January Wine Club

Jan 19, 2024

It’s fascinating how the choice of grape varietals and the influence of terroir can shape the characteristics of wines. Exploring familiar varietals from unexpected places often brings out unique expressions due to the distinct environmental conditions of different regions. This month we are doing just that, focusing on common varietals, but from unexpected places. Sauvignon Blanc from Alto Adige, Italy, Chardonnay from Burgenland, Austria, and Merlot from Friuli, Italy.

Cheers,
P. & E. Mullins

2021 Elena Walch Sauvignon Blanc

Alto Adige, Italy

Sauvignon Blanc is known for its vibrant and distinctive characteristics, contributing to its widespread popularity. It is renowned for its intense and aromatic profile. It typically has high acidity, which contributes to its refreshing and crisp character. Different regions impart unique flavors and nuances to the grape, adding to the diversity of Sauvignon Blanc wines available. This expression by Elena Walch reflects the characteristics of the region’s terroir. The Alto Adige region is in Northern Italy and has a cool climate and its specific terroir contributes to the wines with bright acidity and expressive fruit character. The winery is owned and operated by Elena and her two daughters. They are known for their commitment to quality and sustainable viticulture practices and for producing high-quality wines. Their Sauvignon Blanc in the glass is a weighty steely clear yellow. The nose has aromas of ripe stone fruit and dusty gravel. The palate is soft which balances beautifully with the acidity. There are notes of agave, citrus, and almond that finish dry and almost bitter.

2021 Prieler Chardonnay

Burgenland, Austria

Chardonnay is one of the most popular and widely planted white grape varieties in the world, and its popularity can be attributed to several factors. As we’ve noted in previous months clubs this highly adaptable grape can be grown in various climates and soil types. This adaptability allows it to thrive in wildly different wine regions globally, contributing to its widespread cultivation. Chardonnay is known to express the characteristics of the terroir in which it is grown. The soil, climate, and vineyard conditions impart unique flavors and nuances, providing a real sense of place. So for this Chardonnay we head to Austria, where winemaker Georg Prieler does just that. He is deeply passionate about his role as a farmer and winemaker, blending a serious commitment to quality with a relaxed and easygoing demeanor. His use of Chardonnay, the classic Burgundian varietal with a long history in the area, adds an interesting dimension to his portfolio. It’s intriguing to see how these grapes express themselves in the Burgenland terroir (the only region in Austria not touched by the Alps). His commitment to organic farming and hands-off cellar work, including fermentation and aging in traditional Slovenian oak casks, highlights a desire to let the grapes and terroir speak for themselves. The terroir of limestone and schist soils shape the mouthfeel and nuances of the wine. In the glass, this is a light golden hue. Aromas of Bartlett pears and a fresh peppercorn greet you. The palate is round with notes of cardamon, minerality, and a weighted texture that finishes nice and long.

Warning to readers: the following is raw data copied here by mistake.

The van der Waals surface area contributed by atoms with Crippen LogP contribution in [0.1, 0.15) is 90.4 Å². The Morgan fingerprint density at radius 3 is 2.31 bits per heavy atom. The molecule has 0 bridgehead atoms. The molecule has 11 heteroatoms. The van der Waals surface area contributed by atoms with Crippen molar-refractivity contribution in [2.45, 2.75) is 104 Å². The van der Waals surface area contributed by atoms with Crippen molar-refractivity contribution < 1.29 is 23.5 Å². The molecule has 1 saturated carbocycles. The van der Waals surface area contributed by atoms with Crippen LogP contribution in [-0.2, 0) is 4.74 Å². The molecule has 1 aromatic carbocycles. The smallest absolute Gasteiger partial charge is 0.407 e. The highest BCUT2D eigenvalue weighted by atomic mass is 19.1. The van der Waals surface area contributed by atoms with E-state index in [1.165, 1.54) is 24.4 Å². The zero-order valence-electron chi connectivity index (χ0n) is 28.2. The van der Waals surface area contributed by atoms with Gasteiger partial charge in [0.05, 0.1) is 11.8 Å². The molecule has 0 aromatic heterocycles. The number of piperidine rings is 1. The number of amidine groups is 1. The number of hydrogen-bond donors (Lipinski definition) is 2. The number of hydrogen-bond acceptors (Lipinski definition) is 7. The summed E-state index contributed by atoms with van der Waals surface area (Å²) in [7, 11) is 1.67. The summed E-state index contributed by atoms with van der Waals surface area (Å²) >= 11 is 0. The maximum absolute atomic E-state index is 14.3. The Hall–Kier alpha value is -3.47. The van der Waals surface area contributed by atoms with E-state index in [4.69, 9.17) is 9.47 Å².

2021 Venice Merlot

Friuli, Italy

It’s hard to bring up Merlot without bringing up the movie “Sideways” from 2004. In the film, Miles, a wine aficionado, expresses a strong disdain for Merlot and often recommends against drinking it. He famously says, “If anyone orders Merlot, I’m leaving. I am NOT drinking any F’n Merlot!” The release of “Sideways” did have a noticeable impact on Merlot sales. Meanwhile, Pinot Noir, the red wine variety praised in the film, experienced increased popularity. The “Sideways” effect on Merlot became a topic of discussion in the wine industry. Over time, the Merlot market adjusted, and producers focused on highlighting the quality of their wines rather than the negative portrayal in the movie. It’s worth noting that perceptions and trends in the wine industry can evolve, and consumer preferences may change over time. While “Sideways” had a temporary impact on Merlot, the variety continues to be produced and enjoyed. It is widely planted around the world. Most notably from Bordeaux. We were surprised and delighted to come across this varietal in the Collio region of Friuli. Winemaker Venezia Giulia of Venice Winery has a very expressive style. The region’s unique microclimate and ideal soil conditions influence the characteristics of the Merlot grapes grown there. Venica Winery has a rich history dating back to 1930 when Daniele Venica purchased the estate. It has been a family-owned and operated winery for several generations. The winery is known for its commitment to traditional winemaking practices combined with a modern approach and has adopted sustainable and organic viticulture practices. These practices aim to respect the environment and enhance the quality of the grapes. In the glass, this is a classic merlot tone, like dark plum red with a weight to it. The nose is bursting with fruit, cherries, plums, blueberries, and a little butterscotch. The palate is soft with gentle red berry fruit notes, light grippy tannins and a little chocolatey finish.